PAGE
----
That being said, we have to draw a distinction here. The types of animals remaining to be discovered are most likely small and unknown to cryptozoology. In contrast, most cryptozoologists focus their efforts on well-known, highly unlikely creatures (Bigfoot and the Loch Ness Monster for example). Even worse, they seek such creatures with absolute certainty of their existence. Still, the regular discovery of new animals would appear to hold some hope for serious cryptozoologists.

Most new animals are discovered by accident. However, unknown animals are sometimes known through folklore. Take the extremely rare saola for example. Its existence has been known by locals for many years. Yet, their skulls were only discovered in 1992. To this day, the saola has yet to be observed in the wild. Incidentally, the discovery of the saola wasn’t made by cryptozoologists. Still, it represents how a cryptozoological expedition might work.

Cryptozoology is feasible, but is it real science? No. It still fails the scientific method test, specifically in terms of falisfiability. One might hypothesize the existence of a saola-like creature via folklore. One might even find the creature. But it’s impossible to prove it doesn’t exist.

Guerrilla Explorer’s Take

The inherent problem with cryptozoology, ghost hunting, and ufology is that either a monster/ghost/UFO exists or it doesn’t. There’s no way to be sure unless something is discovered. Thus, these fields are rightly classified as pseudosciences.

“The only way to prove an unknown “monster” exists is to either capture one or find the carcass of a dead one. That doesn’t require the scientific method. It requires camping out in the area, hoping to catch a glimpse of some unknown creature.” ~ David Meyer, Monsters, Ghosts, & UFOs vs. The Scientific Method?

That being said, when practiced in a scientific manner, pseudoscience fields can produce results. At it’s best, cryptozoology is a study of unknown animals, a mixture of zoology and folklore. Sitting in the woods waiting for an unknown animal to pop up is a poor way to do research. But hunting down old folklore and trying to ascertain its origin could result in a discovery.

Tomorrow, we’ll take a look at how a monster/ghost/UFO expedition might work. We’ll attempt to employ the scientific method and see how one can do good work even in pseudoscience fields.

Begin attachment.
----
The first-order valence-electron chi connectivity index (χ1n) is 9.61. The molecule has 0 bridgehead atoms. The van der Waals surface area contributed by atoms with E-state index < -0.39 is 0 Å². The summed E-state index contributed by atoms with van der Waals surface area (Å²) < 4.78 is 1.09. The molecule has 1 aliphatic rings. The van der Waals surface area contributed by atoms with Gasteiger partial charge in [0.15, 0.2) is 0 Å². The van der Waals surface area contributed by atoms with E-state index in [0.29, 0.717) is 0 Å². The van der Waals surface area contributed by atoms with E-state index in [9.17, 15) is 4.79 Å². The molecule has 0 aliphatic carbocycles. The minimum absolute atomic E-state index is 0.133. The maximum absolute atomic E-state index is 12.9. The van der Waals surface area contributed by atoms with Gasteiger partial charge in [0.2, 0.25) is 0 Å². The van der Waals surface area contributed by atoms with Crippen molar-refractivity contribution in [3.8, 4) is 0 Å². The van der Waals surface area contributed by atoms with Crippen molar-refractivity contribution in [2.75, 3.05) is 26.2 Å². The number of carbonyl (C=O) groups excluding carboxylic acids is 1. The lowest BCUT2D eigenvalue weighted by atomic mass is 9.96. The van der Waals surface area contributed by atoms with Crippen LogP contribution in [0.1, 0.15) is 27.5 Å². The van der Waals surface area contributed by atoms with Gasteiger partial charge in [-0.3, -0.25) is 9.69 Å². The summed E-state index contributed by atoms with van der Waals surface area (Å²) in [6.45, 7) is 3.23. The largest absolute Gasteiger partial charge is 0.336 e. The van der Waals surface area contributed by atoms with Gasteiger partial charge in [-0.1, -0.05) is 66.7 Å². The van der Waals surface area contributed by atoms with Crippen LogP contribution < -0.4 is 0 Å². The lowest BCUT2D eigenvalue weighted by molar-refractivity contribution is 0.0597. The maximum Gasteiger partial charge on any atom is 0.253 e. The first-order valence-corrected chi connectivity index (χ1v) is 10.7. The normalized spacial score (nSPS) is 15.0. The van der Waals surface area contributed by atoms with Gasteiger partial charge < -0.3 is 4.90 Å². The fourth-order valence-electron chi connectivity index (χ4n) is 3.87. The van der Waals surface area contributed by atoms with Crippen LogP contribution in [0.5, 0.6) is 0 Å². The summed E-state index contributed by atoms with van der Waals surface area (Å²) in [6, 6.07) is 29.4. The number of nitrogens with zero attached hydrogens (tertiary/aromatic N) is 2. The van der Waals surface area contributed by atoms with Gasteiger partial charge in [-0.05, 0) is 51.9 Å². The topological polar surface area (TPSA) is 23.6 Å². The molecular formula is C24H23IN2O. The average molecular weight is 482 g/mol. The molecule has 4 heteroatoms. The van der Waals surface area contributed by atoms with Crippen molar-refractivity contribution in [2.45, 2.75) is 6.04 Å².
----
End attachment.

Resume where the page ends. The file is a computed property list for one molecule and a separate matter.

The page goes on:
Guerrilla Explorer’s Coverage of Monsters, Ghosts, & UFOS: Sciences or Pseudosciences?

 

Monsters, Ghosts, & UFOs vs. Science: Part II?

Monsters, ghosts, and UFOS may or may not exist. But fields of study devoted to these topics have sprung up over the last few decades. How do pseudosciences like cryptozoology, ghost hunting, and ufology stack up against the scientific method?

“Your Grave will be Under the Stars”
Illustration by W.T. Benda for “The Ghost at Point of Rocks” by Frank H. Spearman (August 1907)
Source: Scribner’s magazine, Volume 42, August 1907 (Digitized by Google on March 12, 2007)

Background

For the last few months, we’ve been following numerous “pseudoscience expeditions” that have received little coverage in the press (you can find our coverage of the Baltic Anomaly expeditions, TIGHAR’s Amelia Earhart expedition, and the Newmac Expedition at the bottom of this page). At the same time, we’re also considering mounting our own expedition.

As such, we’ve been trying to figure out how to conduct true “scientific investigations” in fields of study usually considered to be pseudosciences. Is it even possible? If so, how would one go about planning such an investigation?

This is a big topic so it will probably take us several articles to fully cover it. Yesterday, we presented the problem and established the importance of the scientific method in scientific research. Today, we’ll see how well fields such as cryptozoology, ghost hunting, and ufology stack up against the scientific method.

“Science is about trying to prove that you’re wrong and then sort of grudgingly accepting that you haven’t been able to prove yourself wrong.” ~ Gary Taubes, Q&A with Gary Taubes

Cryptozoology, Ghost Hunting, & Ufology

Cryptozoology, ghost hunting, and ufology are devoted to the study of unknown animals (or cryptids), ghosts, and UFOs, respectively. Yesterday, we stated our opinion that few of the researchers in these fields utilize the scientific method. Instead, the vast majority focus their efforts on trying to support their theories, rather than attempting to refute them. However, a few (okay, many) bad apples doesn’t necessarily discredit these fields of study. Can cryptozoology, ghost hunting, and ufology be practiced as protosciences as opposed to pseudosciences?